Survivorship and survivorship care increasingly takes on a more important role in the care of cancer patients. Over time we will continue to see an ever increasingly emphasize on survivorship as our medical interventions improve, expanding the number of cancer survivors. Today, cancer survivors are becoming a force, demanding increasing research dollars (although not as successful as we would like to see). Cancer survivors are also demanding better care outside of their direct surgery, radiation and chemotherapy. Cancer survivors are demanding better life care that acknowledges their many new needs brought about from their treatments and change in status.

Integrative medicine interventions have been shown to lead to significant improvements in patient-reported outcomes in the areas of the treatment of chronic pain, depression and stress. This has recently been confirmed by a new report released by The Bravewell Collaborative. These findings are based on data collected from patients having participating in the Integrative Medicine Interventions Effectiveness Registry (PRIMIER), the first-ever patient registry on integrative medicine.

“This evidence-based research from PRIMIER will improve healthcare quality by pinpointing the most effective practices in integrative medicine,” said Donald I. Abrams, M.D., lead author and integrative oncologist at the Osher Center for Integrative Medicine at the University of California San Francisco.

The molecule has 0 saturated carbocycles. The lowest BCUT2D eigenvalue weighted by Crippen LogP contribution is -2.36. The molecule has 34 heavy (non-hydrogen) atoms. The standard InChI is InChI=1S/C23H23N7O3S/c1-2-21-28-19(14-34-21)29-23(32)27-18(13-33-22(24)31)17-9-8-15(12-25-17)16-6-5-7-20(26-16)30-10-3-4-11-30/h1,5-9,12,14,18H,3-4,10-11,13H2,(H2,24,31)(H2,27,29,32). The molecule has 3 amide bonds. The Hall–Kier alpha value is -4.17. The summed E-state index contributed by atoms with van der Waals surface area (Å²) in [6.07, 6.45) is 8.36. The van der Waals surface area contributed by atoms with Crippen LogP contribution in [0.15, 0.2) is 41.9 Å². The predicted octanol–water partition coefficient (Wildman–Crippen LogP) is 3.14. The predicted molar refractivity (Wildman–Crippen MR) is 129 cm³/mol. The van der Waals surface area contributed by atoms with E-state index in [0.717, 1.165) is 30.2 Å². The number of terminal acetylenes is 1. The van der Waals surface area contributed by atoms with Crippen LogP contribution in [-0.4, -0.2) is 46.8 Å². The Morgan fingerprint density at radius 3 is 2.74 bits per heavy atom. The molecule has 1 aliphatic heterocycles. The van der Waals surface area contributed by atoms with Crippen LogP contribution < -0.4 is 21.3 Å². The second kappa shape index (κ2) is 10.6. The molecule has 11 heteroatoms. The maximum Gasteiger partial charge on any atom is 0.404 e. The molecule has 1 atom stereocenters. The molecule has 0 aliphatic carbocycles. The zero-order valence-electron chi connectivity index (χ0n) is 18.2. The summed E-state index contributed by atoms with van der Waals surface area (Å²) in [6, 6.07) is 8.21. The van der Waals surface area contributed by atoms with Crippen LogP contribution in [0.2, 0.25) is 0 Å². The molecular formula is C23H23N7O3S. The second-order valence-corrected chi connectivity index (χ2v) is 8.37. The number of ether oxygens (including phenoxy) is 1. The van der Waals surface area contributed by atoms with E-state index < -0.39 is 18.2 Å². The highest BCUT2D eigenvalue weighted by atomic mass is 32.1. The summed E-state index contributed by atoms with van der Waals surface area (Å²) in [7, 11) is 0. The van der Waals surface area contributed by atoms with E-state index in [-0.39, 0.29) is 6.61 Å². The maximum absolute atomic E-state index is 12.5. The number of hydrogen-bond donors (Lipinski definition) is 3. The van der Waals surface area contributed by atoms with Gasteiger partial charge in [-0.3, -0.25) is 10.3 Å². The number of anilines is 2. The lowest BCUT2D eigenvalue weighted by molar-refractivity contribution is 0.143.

The data generated by PRIMIER demonstrated that the use of integrative medicine yielded an increase in the Patient Activation Measure (PAM), which assesses to what degree patients believe they have the knowledge, skill, and confidence to take action to improve their health, and whether they are likely to maintain positive self-care actions over time. Over a six month period the percentage of patients with low levels of patient activation decreased from 29 percent to 17 percent, while those with higher levels of activation increased from 71 percent to 83 percent. Previous research has shown that higher scores on the PAM are strongly related to improvements in clinical outcomes as having less pain, an increase in utilization of prevention screenings, and a reduction in emergency room visit, all important measures of positive survivorship.

Survivorship is important and cancer survivors must demand excellent survivorship care which should include integrative medicine from their treating physicians and facilities.

Joel T. Nowak, M.A., M.S.W.